So when she passes the tank one morning, their son mouthing at her hair from his spot on her hip, a cup of coffee steaming in her free hand, the starburst of white and orange floating all throughout the tank gives her pause. She coos – look, William, look at the babies, and he taps the glass with an oafish fist. Look at all the babies.
She returns from work and only the adults remain. They swim cautious circles around each other, brushing past trembling weed.
Black Molly #1
It’s not really her fault, because if everyone just left it alone and stayed out of his things and let her do what she needed to do everything would be alright. That’s the story of her life.
Really, there should be only one person feeding the damn fish. Or two. One person to drop by while the other chases a lead or visits his mother’s grave or gets loaned out for profiling while unapologetically eating up her cell phone battery. But it’s just her right now until he comes back, because he will, and John Doggett needs to back off and Skinner needs to stop hovering.
“You don’t need to do this all by yourself,” Agent Doggett tells her. He says it like he knows he probably shouldn’t, poising the shaker over the aquarium. Because she does. The black molly is so plump it hovers instead of floats because you can’t trust three damn agents of the FBI to keep a goldfish alive.
Both Doggett and Skinner watch her when she flushes it down the toilet. She pays all the utilities, too. They watch her and they don’t come back to feed the fish.
The Khuni Loach
The khuni loach is a bottom feeder, sleek and striped and eel-like, and it cleans the tank so Fox Mulder doesn’t have to. In her opinion.
His aquarium confuses her, but he is an illustrious puzzle of a man, so the confusion itself isn’t confounding. She feeds the fish and threatens any intruders with her gun.
Where does he find the time? Who normally feeds the fish when they’re out on some old forgotten road, arguing about ghost orbs and picking out the gross stuff in each other’s sandwiches as the other one drives? Does he have a girlfriend? She snoops. Marty? Really, Mulder? No girlfriend then. One of his long-coated daddy-figure informants?
Well this time it’s her feeding the fish, and she forgets to call for relief when she’s fleeing armored cars in Puerto Rico. It just doesn’t seem so important.
He tells her about the ill-fated khuni loach on a park bench, as they overlook an empty fountain and he methodically feeds her sunflower seeds from the pocket of his trench coat.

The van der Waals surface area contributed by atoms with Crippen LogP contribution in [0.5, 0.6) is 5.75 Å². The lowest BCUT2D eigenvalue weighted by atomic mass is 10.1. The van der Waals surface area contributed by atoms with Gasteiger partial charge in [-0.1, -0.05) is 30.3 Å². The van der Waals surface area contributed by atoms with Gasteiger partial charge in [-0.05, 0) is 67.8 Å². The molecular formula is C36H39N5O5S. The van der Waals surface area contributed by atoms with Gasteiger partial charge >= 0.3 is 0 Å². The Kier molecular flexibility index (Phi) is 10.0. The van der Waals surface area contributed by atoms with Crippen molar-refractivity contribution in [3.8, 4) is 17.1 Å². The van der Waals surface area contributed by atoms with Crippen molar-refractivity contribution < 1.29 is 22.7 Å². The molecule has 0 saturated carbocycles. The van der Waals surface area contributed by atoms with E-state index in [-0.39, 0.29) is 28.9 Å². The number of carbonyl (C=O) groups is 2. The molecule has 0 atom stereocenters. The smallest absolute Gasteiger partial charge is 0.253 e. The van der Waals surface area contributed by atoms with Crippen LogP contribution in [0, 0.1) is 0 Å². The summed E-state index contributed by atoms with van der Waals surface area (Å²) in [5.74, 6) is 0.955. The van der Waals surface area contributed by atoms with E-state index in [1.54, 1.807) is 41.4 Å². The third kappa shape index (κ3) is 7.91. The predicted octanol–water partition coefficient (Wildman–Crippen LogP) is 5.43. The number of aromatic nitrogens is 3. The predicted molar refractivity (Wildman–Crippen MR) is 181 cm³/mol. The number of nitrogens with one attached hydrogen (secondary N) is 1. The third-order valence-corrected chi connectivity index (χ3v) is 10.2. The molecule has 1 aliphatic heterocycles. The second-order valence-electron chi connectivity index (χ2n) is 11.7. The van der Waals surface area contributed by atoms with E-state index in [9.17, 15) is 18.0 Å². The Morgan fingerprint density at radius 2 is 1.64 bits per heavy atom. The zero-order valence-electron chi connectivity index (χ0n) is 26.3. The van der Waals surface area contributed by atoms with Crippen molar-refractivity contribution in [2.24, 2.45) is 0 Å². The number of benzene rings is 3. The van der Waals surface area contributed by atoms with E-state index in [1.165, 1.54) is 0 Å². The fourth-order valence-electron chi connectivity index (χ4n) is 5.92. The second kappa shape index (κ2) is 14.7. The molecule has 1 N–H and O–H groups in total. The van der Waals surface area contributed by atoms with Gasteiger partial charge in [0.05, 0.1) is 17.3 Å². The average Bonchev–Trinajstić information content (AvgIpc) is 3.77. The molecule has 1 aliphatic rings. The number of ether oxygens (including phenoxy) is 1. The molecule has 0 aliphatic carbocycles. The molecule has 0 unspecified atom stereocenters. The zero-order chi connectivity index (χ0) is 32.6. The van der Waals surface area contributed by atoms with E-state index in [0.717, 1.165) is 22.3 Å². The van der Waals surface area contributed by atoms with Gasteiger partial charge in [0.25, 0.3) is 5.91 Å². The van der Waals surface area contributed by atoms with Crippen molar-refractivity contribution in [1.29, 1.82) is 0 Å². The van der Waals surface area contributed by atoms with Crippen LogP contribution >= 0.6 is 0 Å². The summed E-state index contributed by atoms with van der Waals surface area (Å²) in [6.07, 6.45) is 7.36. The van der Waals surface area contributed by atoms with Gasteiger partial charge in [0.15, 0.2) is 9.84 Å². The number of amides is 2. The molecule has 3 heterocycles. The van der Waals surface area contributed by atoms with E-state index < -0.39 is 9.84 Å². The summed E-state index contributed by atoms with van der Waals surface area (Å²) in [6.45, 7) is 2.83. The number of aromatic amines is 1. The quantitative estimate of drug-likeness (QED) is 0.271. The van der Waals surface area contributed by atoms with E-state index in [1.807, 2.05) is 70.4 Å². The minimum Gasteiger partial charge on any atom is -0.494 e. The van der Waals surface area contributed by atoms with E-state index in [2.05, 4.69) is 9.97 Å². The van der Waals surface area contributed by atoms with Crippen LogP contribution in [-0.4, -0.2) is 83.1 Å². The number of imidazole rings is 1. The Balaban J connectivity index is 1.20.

“My khuni loach died,” he mentions casually. He says it with less emotion than his complaints about backstabbing call girls and a ‘disgustingly rich motherfucker’ yelling at his personal doctor about a severe hemorrhoidal condition. In fact she’s never seen him get so heated over something as wiretapping duty.
She tilts her head in curiosity, and he amends: “The eel thing.”
She feels at once very guilty and very defensive. You can’t save a man’s life and feed his fish at the same time. But they must really mean something if he goes through all the trouble to have them…
“I’m sorry,” she offers kindly, reaching over to clasp his shoulder. “I know how much you care for them.”
Mulder looks down at his shoulder with an inscrutable little smile and shakes her off of him.
“It’s nothing,” he says. He grabs her fallen hand and pours more seeds into the palm. “I’ll get another one.”
It’s hard to meet John’s eyes while he holds our son. Mulder is attempting to look casual on the couch but I can see he feels it too, the ghost of Luke Doggett. We feel guilty for William’s chubby legs and pink mouth. We feel guilty that he is alive. I remember all the parents I hated, holding hands with their laughing daughters.
“Nothing like it, is there?” John remarks. His smile is real and he is better than I am.
“The diapers are still giving me hell,” Mulder says, throwing him a softball.
John chuckles, cupping William’s rounded feet in his hands. “We had a bunch go right up the back. I can break down an M14 with my eyes closed and I couldn’t put on a damn diaper! You learn, though. You learn.” His eyes cloud and he lifts William upright, rests the downy little head against his neck.